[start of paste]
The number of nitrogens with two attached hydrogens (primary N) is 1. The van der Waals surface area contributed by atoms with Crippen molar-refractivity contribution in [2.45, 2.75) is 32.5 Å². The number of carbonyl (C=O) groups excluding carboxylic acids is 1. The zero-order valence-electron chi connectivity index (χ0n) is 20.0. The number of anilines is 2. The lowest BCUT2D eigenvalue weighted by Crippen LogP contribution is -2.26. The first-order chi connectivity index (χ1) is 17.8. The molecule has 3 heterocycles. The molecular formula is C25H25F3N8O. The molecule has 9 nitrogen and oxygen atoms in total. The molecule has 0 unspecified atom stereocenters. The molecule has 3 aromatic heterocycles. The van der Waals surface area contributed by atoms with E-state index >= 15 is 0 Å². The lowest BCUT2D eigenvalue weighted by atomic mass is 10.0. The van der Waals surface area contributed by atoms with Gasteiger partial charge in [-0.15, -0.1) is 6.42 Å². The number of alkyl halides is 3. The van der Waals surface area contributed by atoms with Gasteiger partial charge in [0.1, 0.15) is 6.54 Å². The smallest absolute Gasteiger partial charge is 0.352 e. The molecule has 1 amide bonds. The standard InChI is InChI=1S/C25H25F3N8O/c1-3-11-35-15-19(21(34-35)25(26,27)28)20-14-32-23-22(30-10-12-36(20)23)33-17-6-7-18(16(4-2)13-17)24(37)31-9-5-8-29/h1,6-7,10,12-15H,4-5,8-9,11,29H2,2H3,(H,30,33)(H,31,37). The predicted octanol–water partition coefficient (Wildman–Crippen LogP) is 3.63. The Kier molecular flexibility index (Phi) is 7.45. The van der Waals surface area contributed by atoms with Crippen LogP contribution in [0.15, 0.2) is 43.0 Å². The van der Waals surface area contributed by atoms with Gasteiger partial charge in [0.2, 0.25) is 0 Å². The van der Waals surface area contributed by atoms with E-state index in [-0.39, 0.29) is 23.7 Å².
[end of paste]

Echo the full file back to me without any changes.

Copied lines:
The number of nitrogens with two attached hydrogens (primary N) is 1. The van der Waals surface area contributed by atoms with Crippen molar-refractivity contribution in [2.45, 2.75) is 32.5 Å². The number of carbonyl (C=O) groups excluding carboxylic acids is 1. The zero-order valence-electron chi connectivity index (χ0n) is 20.0. The number of anilines is 2. The lowest BCUT2D eigenvalue weighted by Crippen LogP contribution is -2.26. The first-order chi connectivity index (χ1) is 17.8. The molecule has 3 heterocycles. The molecular formula is C25H25F3N8O. The molecule has 9 nitrogen and oxygen atoms in total. The molecule has 0 unspecified atom stereocenters. The molecule has 3 aromatic heterocycles. The van der Waals surface area contributed by atoms with E-state index >= 15 is 0 Å². The lowest BCUT2D eigenvalue weighted by atomic mass is 10.0. The van der Waals surface area contributed by atoms with Gasteiger partial charge in [-0.15, -0.1) is 6.42 Å². The number of alkyl halides is 3. The van der Waals surface area contributed by atoms with Gasteiger partial charge in [0.1, 0.15) is 6.54 Å². The smallest absolute Gasteiger partial charge is 0.352 e. The molecule has 1 amide bonds. The standard InChI is InChI=1S/C25H25F3N8O/c1-3-11-35-15-19(21(34-35)25(26,27)28)20-14-32-23-22(30-10-12-36(20)23)33-17-6-7-18(16(4-2)13-17)24(37)31-9-5-8-29/h1,6-7,10,12-15H,4-5,8-9,11,29H2,2H3,(H,30,33)(H,31,37). The predicted octanol–water partition coefficient (Wildman–Crippen LogP) is 3.63. The Kier molecular flexibility index (Phi) is 7.45. The van der Waals surface area contributed by atoms with Crippen LogP contribution in [0.15, 0.2) is 43.0 Å². The van der Waals surface area contributed by atoms with Gasteiger partial charge in [0.2, 0.25) is 0 Å². The van der Waals surface area contributed by atoms with E-state index in [-0.39, 0.29) is 23.7 Å².